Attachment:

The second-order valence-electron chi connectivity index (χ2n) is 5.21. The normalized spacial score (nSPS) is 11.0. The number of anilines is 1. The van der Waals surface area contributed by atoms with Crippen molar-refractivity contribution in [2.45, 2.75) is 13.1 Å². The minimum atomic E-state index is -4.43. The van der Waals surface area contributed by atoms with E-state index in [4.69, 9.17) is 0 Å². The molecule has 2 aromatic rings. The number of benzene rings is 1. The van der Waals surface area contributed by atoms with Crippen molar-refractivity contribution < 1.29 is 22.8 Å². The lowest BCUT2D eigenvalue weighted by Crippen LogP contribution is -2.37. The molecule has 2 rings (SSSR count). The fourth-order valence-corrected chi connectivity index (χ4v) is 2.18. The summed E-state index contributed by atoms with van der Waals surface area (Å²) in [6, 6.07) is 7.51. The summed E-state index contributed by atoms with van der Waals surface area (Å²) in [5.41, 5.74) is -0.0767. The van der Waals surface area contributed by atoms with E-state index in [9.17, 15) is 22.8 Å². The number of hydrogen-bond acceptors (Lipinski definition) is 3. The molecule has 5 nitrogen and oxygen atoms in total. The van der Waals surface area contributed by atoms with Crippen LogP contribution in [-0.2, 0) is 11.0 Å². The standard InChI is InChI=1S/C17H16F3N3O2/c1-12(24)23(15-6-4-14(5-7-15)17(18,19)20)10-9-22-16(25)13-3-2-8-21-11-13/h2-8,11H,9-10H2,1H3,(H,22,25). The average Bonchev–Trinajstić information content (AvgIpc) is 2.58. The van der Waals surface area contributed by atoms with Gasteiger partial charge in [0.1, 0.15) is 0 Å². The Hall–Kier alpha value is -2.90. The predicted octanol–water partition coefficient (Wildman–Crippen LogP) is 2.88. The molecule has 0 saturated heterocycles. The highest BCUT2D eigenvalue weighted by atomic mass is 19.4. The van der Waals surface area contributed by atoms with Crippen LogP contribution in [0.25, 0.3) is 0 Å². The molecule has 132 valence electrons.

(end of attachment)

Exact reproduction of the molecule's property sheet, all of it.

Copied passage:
The second-order valence-electron chi connectivity index (χ2n) is 5.21. The normalized spacial score (nSPS) is 11.0. The number of anilines is 1. The van der Waals surface area contributed by atoms with Crippen molar-refractivity contribution in [2.45, 2.75) is 13.1 Å². The minimum atomic E-state index is -4.43. The van der Waals surface area contributed by atoms with E-state index in [4.69, 9.17) is 0 Å². The molecule has 2 aromatic rings. The number of benzene rings is 1. The van der Waals surface area contributed by atoms with Crippen molar-refractivity contribution < 1.29 is 22.8 Å². The lowest BCUT2D eigenvalue weighted by Crippen LogP contribution is -2.37. The molecule has 2 rings (SSSR count). The fourth-order valence-corrected chi connectivity index (χ4v) is 2.18. The summed E-state index contributed by atoms with van der Waals surface area (Å²) in [6, 6.07) is 7.51. The summed E-state index contributed by atoms with van der Waals surface area (Å²) in [5.41, 5.74) is -0.0767. The van der Waals surface area contributed by atoms with E-state index in [9.17, 15) is 22.8 Å². The number of hydrogen-bond acceptors (Lipinski definition) is 3. The molecule has 5 nitrogen and oxygen atoms in total. The van der Waals surface area contributed by atoms with Crippen LogP contribution in [-0.2, 0) is 11.0 Å². The standard InChI is InChI=1S/C17H16F3N3O2/c1-12(24)23(15-6-4-14(5-7-15)17(18,19)20)10-9-22-16(25)13-3-2-8-21-11-13/h2-8,11H,9-10H2,1H3,(H,22,25). The average Bonchev–Trinajstić information content (AvgIpc) is 2.58. The van der Waals surface area contributed by atoms with Gasteiger partial charge in [0.1, 0.15) is 0 Å². The Hall–Kier alpha value is -2.90. The predicted octanol–water partition coefficient (Wildman–Crippen LogP) is 2.88. The molecule has 0 saturated heterocycles. The highest BCUT2D eigenvalue weighted by atomic mass is 19.4. The van der Waals surface area contributed by atoms with Crippen LogP contribution in [0.25, 0.3) is 0 Å². The molecule has 132 valence electrons.